Preview: 'Pippin' to parallel Lewis Carroll's 'Alice's Adventures in Wonderland'

The Newtonite

[media-credit id=9 align=”alignleft” width=”210″][/media-credit]

Freshman Jonathan Gomolka rehearses for “Pippin” in the auditorium.

by Peter Diamond
“Pippin,” a musical with a libretto by Roger O. Hirson and music and lyrics by Stephen Schwartz, tells many stories. It is a war epic, a piece of historical fiction and a romantic comedy.

Seniors Pamela Chen and Sonya Douglas, who are directing Theatre Ink’s production of “Pippin,” which goes up Thursday, May 24 through Saturday, May 26 at 7:30 p.m. in the auditorium, have given the musical a new identity by connecting its themes and major ideas to those of the classic novel Alice’s Adventures in Wonderland by Lewis Carroll.

“Thematically, Alice’s Adventures in Wonderland and ‘Pippin’ go together surprisingly well,” said Chen. “Thematically, they’re very similar in that they both involve a person exploring a new, bizarre world.”

In the upcoming musical, junior Chris D’Agostino plays Pippin, the title role, who is the fictitious son of a world conqueror played by sophomore Ezra Dulit-Greenberg. Pippin leaves home to fulfill his desires, including sexual satisfaction, power and true love.

Other actors in this production include senior Mia Bracciale, who plays Pippin’s love interest Catherine; senior Emily Paley, who plays Fastrada, an evil queen; and senior Jon Paul Roby, who plays the Leading Player, a mysterious narrator.

Alternatively, in Alice’s Adventures in Wonderland, a young girl falls down a rabbit hole and ends up in a fantastical land of talking flowers, a Mad Hatter and a very tardy rabbit.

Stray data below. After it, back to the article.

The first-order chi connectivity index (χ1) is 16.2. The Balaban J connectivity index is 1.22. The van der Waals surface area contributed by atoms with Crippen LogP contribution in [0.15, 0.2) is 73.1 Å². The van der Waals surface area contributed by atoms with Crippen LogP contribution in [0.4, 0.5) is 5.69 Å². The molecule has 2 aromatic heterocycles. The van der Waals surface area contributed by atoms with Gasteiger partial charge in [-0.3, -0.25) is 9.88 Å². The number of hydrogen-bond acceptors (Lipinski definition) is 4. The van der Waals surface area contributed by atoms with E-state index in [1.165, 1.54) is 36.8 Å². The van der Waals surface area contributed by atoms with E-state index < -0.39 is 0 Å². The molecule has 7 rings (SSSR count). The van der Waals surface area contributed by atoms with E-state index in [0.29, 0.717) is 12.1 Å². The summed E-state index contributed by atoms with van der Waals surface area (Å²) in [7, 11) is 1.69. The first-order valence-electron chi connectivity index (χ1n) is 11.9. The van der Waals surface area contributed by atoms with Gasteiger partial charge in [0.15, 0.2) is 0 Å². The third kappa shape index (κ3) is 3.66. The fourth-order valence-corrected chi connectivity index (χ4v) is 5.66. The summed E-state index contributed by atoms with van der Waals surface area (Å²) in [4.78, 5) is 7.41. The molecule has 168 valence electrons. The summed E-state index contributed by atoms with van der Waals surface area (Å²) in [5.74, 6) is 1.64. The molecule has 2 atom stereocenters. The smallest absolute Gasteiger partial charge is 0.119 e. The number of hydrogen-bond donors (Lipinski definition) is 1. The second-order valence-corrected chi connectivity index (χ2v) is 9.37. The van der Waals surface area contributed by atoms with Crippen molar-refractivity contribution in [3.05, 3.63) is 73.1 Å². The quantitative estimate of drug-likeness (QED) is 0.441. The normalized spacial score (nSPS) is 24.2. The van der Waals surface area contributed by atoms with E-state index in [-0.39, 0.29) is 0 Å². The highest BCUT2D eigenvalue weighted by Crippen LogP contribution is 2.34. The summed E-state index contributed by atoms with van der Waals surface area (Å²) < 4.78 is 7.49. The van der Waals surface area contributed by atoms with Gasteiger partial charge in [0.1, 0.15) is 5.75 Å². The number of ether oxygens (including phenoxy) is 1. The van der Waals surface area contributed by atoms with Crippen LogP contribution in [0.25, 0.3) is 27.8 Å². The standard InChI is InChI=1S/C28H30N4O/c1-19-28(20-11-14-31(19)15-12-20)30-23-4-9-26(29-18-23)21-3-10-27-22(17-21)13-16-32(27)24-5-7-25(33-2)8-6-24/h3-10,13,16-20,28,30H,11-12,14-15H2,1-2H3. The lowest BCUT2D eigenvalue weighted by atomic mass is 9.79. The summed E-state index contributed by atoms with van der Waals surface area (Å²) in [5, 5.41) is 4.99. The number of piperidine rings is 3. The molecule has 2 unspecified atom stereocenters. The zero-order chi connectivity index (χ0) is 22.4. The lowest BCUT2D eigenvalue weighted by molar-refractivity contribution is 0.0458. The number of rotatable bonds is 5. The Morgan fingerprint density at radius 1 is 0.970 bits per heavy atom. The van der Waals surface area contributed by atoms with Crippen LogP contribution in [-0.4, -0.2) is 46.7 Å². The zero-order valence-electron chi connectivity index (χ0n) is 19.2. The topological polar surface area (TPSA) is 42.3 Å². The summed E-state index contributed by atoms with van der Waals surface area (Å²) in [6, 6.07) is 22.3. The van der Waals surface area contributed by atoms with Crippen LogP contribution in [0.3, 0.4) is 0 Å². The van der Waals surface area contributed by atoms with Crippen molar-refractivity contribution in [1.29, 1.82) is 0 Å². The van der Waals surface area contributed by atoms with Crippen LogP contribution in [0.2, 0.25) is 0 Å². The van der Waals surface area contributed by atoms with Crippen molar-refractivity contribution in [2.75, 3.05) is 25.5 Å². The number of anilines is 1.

Hints of Wonderland, the wild world created by Carroll, will be evident throughout “Pippin” both visually and directorially, said Chen.

“We’re integrating Wonderland through the set, lights, costumes and props,” said Chen. “We have also added a couple scenes, such as Pippin falling down the rabbit hole at the beginning of the show, to solidify this connection for the audience.”

Visually, chess pieces and images from playing cards are visible in the scenery and in many actors’ costumes as a reference to Alice’s Adventures in Wonderland, according to Chen.

Although Wonderland will add a level of absurdity to the story, the audience will be able to connect to Pippin’s journey and enjoy the show’s theatricality, according to Chen.

“For those who have never seen ‘Pippin’ before, this show will be special because it combines spectacle with substance,” she said. “There’s a huge, theatrical, glitzy element to ‘Pippin.’ However, the audience will also leave the theater reflecting on their own lives and what is important to their own sense of fulfillment.”

Senior Maddie Cetlin is the production’s choreographer and senior Melissa Weikart is the music director.

Tickets are $7 and sold at theatreink.net.